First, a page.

Rally the Valley brings out cancer fighters | PostIndependent.com

Rally the Valley brings out cancer fighters

Jessica Cabe
jcabe@postindependent.com

Before the Calaway Young Cancer Center came to Valley View Hospital in Glenwood Springs, residents of the region had to travel as far as Denver to get the treatment they needed.

Now, a facility that not only provides standard cancer treatment, but also complementary services including massage, acupuncture, counseling and more, is just a short drive away for anyone in the valley.

Rally the Valley from Post Independent on Vimeo.

The third annual Rally the Valley started and ended Saturday in Sayre Park. The fundraiser benefiting the cancer center gives participants the opportunity to take part in a 24.5-mile bike ride, a 4-mile walk through downtown Glenwood Springs or a 1.5-mile family walk. When participants finished, they were invited to celebrate in Sayre Park with food, live music, bouncing castles and a free lunch at 11:30 a.m.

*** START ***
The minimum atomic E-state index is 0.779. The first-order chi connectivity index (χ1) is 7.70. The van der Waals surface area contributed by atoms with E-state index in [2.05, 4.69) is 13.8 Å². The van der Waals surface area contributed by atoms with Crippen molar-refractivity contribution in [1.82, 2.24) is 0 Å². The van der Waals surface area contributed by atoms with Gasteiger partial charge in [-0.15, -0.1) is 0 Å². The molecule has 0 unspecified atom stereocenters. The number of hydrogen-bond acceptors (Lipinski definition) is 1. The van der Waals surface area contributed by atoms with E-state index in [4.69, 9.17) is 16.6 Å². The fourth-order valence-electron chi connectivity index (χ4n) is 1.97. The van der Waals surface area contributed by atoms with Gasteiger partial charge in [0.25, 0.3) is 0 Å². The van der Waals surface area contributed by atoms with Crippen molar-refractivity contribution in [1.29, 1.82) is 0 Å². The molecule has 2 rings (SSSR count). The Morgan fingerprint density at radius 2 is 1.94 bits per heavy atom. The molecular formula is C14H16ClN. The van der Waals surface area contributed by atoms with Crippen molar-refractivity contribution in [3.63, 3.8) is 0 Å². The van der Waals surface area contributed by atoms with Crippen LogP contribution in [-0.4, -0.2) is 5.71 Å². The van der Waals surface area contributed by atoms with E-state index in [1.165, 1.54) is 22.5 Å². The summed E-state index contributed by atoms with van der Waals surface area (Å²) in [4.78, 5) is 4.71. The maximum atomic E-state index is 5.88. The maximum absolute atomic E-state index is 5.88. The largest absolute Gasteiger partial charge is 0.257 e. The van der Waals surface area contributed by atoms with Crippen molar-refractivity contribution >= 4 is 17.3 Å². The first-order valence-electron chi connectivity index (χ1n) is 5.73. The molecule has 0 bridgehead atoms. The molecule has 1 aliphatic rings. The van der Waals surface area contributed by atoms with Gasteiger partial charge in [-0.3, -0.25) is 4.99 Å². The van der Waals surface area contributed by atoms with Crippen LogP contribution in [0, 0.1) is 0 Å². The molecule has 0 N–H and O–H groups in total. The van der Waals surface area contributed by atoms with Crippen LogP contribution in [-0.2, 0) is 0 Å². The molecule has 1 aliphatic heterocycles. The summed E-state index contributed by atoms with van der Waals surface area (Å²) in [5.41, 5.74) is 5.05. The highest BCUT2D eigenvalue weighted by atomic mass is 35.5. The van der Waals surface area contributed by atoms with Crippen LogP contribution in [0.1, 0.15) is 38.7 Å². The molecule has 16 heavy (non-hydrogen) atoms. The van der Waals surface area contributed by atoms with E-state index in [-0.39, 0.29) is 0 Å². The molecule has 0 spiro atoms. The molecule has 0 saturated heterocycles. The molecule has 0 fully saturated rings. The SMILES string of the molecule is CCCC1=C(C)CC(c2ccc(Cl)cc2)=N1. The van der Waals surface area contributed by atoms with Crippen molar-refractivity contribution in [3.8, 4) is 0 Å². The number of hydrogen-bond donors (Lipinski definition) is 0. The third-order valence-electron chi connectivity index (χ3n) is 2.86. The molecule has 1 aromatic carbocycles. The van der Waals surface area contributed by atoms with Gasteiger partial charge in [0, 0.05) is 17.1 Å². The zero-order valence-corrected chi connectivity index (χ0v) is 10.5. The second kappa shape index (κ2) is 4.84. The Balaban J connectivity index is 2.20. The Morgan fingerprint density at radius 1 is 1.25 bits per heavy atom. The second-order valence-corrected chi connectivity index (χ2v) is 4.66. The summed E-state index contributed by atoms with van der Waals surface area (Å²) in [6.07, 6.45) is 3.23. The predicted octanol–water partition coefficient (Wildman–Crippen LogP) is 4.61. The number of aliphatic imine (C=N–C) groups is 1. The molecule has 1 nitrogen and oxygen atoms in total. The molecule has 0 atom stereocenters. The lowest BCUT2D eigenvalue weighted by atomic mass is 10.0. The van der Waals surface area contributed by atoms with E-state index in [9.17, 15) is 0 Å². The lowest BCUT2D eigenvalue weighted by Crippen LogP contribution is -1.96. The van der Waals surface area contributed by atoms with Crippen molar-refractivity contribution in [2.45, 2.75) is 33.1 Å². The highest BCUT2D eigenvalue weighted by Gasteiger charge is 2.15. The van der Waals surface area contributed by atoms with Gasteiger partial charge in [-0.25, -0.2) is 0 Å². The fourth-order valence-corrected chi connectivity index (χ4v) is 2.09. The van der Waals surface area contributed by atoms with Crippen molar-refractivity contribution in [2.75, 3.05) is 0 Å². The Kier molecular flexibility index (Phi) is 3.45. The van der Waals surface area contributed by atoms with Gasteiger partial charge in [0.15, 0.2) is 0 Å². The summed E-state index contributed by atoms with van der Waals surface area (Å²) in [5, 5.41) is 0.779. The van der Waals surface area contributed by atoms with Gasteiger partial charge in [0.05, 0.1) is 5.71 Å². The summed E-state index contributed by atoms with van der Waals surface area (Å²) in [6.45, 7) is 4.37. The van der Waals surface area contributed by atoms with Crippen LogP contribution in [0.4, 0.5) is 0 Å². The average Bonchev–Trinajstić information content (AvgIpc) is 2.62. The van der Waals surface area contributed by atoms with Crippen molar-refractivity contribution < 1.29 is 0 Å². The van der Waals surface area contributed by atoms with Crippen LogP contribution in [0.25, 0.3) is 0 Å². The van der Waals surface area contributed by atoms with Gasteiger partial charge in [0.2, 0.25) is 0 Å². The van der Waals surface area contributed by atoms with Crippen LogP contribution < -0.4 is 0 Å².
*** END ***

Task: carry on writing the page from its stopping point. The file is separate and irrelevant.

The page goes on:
Last year, Rally the Valley raised more than $300,000 for the Rally Fund, which specifically backs complementary therapies focused on healing the whole person, not just getting rid of the cancer.

This year, some people participated because they have recovered from cancer. Others because they’ve lost someone close to them to the disease. And some participated not because of a personal connection to cancer, but because they understand the value of the cancer center for their neighbors. Here are some of their stories.

This was the first year Glenwood Springs resident Linda Maggiore participated in Rally the Valley. Although she volunteers with a variety of local organizations, her recent back surgery made her realize how important Valley View Hospital is to the region, so she decided to do the 1.5-mile walk.

She also has good reason to support the cancer center in particular.

“My grandmother, my guiding light in my life, had colon cancer,” Maggiore said. “We got her healthy from that, and then it metastasized to the pancreas and she had pancreatic cancer. She died at my house; I took care of her until she died.